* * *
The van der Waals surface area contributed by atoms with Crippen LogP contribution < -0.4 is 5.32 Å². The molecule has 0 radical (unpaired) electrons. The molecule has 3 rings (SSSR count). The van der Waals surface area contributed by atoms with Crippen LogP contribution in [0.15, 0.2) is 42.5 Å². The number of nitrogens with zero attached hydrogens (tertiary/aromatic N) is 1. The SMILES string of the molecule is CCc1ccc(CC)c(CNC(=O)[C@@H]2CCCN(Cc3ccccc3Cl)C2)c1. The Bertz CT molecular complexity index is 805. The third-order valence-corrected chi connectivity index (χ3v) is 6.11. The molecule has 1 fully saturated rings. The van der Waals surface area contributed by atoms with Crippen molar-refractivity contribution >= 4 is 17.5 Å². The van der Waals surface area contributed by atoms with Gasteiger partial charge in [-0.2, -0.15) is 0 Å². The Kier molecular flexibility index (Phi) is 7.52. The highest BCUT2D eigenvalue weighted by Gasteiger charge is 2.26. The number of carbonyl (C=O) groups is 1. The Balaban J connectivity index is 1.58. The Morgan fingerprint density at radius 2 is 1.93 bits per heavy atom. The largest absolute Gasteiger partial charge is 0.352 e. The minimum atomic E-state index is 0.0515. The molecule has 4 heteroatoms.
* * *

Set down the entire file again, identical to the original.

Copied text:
The van der Waals surface area contributed by atoms with Crippen LogP contribution < -0.4 is 5.32 Å². The molecule has 0 radical (unpaired) electrons. The molecule has 3 rings (SSSR count). The van der Waals surface area contributed by atoms with Crippen LogP contribution in [0.15, 0.2) is 42.5 Å². The number of nitrogens with zero attached hydrogens (tertiary/aromatic N) is 1. The SMILES string of the molecule is CCc1ccc(CC)c(CNC(=O)[C@@H]2CCCN(Cc3ccccc3Cl)C2)c1. The Bertz CT molecular complexity index is 805. The third-order valence-corrected chi connectivity index (χ3v) is 6.11. The molecule has 1 fully saturated rings. The van der Waals surface area contributed by atoms with Crippen molar-refractivity contribution >= 4 is 17.5 Å². The van der Waals surface area contributed by atoms with Gasteiger partial charge in [-0.2, -0.15) is 0 Å². The Kier molecular flexibility index (Phi) is 7.52. The highest BCUT2D eigenvalue weighted by Gasteiger charge is 2.26. The number of carbonyl (C=O) groups is 1. The Balaban J connectivity index is 1.58. The Morgan fingerprint density at radius 2 is 1.93 bits per heavy atom. The largest absolute Gasteiger partial charge is 0.352 e. The minimum atomic E-state index is 0.0515. The molecule has 4 heteroatoms.